Manipulate data with ndarray

We’ll start by introducing the NDArray, MXNet’s primary tool for storing and transforming data. If you’ve worked with NumPy before, you’ll notice that an NDArray is, by design, similar to NumPy’s multi-dimensional array.

Get started

To get started, let’s import the ndarray package (nd is a shorter alias) from MXNet.

# If you haven't installed MXNet yet, you can uncomment the following line to
# install the latest stable release
# !pip install -U mxnet

from mxnet import nd

Next, let’s see how to create a 2D array (also called a matrix) with values from two sets of numbers: 1, 2, 3 and 4, 5, 6. This might also be referred to as a tuple of a tuple of integers.


We can also create a very simple matrix with the same shape (2 rows by 3 columns), but fill it with 1s.

x = nd.ones((2,3))

Often we’ll want to create arrays whose values are sampled randomly. For example, sampling values uniformly between -1 and 1. Here we create the same shape, but with random sampling.

y = nd.random.uniform(-1,1,(2,3))

You can also fill an array of a given shape with a given value, such as 2.0.

x = nd.full((2,3), 2.0)

As with NumPy, the dimensions of each NDArray are accessible by accessing the .shape attribute. We can also query its size, which is equal to the product of the components of the shape. In addition, .dtype tells the data type of the stored values.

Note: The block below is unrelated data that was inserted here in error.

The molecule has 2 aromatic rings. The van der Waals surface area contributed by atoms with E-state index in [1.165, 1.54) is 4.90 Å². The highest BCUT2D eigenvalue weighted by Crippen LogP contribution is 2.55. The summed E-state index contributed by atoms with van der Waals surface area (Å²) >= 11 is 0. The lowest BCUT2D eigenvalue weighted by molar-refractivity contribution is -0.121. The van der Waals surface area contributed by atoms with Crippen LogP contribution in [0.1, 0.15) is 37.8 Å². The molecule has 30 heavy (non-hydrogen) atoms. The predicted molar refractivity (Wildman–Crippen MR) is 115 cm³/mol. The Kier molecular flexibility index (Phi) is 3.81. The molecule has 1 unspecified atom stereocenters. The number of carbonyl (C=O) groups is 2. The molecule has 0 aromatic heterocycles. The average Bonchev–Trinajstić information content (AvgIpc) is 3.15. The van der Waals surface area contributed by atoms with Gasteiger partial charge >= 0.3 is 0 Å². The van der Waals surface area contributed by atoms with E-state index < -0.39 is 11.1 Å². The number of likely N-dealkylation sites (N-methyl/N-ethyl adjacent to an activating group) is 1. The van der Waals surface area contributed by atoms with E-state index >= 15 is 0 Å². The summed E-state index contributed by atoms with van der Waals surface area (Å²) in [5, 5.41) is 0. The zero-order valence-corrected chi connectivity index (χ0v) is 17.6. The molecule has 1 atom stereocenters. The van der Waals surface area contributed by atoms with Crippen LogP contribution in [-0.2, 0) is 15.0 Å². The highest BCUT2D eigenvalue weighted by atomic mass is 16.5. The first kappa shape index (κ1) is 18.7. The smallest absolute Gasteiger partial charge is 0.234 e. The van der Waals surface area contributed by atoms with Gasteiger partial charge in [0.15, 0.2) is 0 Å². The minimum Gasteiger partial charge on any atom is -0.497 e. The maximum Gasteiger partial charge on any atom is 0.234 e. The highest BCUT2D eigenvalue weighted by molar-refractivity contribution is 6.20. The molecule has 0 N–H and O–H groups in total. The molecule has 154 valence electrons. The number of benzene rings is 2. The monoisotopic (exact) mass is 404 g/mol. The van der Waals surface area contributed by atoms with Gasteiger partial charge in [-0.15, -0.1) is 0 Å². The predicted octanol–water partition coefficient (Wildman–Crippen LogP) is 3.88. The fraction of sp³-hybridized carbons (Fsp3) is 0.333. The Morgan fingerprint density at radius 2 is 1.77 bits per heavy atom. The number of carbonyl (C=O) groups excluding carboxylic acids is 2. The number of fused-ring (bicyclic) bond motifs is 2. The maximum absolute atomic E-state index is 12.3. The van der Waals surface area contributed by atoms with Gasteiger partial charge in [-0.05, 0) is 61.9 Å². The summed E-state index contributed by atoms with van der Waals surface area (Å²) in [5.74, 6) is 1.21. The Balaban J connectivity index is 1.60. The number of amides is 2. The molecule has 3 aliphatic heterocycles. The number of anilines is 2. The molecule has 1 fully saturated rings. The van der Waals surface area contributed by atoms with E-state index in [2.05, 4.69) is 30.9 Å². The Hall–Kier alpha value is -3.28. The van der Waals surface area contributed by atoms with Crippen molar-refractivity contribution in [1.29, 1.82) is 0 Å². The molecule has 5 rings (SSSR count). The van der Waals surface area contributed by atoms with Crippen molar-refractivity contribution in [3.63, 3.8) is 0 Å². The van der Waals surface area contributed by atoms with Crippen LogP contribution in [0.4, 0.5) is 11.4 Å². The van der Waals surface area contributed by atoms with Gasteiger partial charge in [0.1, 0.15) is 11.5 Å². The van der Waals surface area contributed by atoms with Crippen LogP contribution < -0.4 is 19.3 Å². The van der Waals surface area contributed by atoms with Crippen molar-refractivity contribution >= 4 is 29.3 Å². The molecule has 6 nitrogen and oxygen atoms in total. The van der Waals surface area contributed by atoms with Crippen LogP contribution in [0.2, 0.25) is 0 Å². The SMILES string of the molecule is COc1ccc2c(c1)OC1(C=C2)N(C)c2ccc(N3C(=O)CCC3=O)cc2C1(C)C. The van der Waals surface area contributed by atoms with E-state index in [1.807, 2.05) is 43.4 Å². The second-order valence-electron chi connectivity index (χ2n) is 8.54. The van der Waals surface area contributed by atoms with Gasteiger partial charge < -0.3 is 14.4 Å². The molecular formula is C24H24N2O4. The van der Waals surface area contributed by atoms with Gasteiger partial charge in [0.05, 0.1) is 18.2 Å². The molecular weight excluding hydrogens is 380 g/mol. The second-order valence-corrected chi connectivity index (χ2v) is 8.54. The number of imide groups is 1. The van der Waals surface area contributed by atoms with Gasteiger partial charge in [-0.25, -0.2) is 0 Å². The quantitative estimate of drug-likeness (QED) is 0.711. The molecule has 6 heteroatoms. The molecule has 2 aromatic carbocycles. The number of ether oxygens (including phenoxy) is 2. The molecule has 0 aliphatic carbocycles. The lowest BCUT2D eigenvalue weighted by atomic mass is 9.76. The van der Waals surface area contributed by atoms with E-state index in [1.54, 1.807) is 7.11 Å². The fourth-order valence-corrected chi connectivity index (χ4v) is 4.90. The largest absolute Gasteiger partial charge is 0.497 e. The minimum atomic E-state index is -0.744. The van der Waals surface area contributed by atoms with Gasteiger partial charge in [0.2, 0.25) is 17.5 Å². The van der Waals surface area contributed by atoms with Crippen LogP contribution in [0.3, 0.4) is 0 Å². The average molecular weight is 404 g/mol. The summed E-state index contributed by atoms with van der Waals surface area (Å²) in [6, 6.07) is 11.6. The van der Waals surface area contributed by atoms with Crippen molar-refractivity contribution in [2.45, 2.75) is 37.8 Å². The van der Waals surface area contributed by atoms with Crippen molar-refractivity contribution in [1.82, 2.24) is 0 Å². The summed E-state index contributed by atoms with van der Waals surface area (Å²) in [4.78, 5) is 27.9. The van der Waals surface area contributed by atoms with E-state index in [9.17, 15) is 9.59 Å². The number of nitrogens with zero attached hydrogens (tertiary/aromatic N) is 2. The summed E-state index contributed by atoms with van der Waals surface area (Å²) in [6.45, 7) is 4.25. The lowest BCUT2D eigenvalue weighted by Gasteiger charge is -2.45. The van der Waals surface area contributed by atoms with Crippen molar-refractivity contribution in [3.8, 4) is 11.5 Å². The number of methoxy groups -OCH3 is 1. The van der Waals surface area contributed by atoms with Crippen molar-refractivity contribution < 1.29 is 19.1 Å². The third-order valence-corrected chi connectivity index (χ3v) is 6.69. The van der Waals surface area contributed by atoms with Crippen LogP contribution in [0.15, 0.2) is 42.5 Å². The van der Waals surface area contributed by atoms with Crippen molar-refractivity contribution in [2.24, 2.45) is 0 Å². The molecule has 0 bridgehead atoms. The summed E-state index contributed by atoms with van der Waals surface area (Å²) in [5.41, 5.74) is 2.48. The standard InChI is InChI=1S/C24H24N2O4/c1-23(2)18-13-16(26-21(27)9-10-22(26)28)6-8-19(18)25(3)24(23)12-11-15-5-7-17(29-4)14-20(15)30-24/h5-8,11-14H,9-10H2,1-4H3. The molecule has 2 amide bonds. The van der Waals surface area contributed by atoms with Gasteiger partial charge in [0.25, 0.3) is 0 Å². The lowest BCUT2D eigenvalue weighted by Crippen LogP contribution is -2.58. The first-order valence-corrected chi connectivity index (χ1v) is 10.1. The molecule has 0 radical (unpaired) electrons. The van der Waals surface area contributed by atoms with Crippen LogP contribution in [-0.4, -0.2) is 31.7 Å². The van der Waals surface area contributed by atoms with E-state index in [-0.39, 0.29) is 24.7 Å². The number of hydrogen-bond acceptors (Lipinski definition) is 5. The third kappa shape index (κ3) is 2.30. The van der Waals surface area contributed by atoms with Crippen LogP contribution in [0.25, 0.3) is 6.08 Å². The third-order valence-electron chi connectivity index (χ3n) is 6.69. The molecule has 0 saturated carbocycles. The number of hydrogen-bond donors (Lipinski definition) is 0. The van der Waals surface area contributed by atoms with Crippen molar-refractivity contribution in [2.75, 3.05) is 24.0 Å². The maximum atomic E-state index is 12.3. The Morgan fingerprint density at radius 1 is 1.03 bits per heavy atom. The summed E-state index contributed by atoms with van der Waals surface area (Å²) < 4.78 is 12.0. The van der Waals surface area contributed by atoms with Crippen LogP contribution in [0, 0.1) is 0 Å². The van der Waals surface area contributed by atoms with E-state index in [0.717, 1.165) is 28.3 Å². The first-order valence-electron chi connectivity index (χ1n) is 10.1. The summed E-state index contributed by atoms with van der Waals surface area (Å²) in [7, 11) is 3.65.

(x.shape, x.size, x.dtype)


NDArray supports a large number of standard mathematical operations, such as element-wise multiplication:

x * y



And transposing a matrix to compute a proper matrix-matrix product:

[24]:, y.T)


MXNet NDArrays support slicing in all the ridiculous ways you might imagine accessing your data. Here’s an example of reading a particular element, which returns a 1D array with shape (1,).


Read the second and third columns from y.


and write to a specific element.

y[:,1:3] = 2

Multi-dimensional slicing is also supported.

y[1:2,0:2] = 4

Converting between MXNet NDArray and NumPy

Converting MXNet NDArrays to and from NumPy is easy. The converted arrays do not share memory.

a = x.asnumpy()
(type(a), a)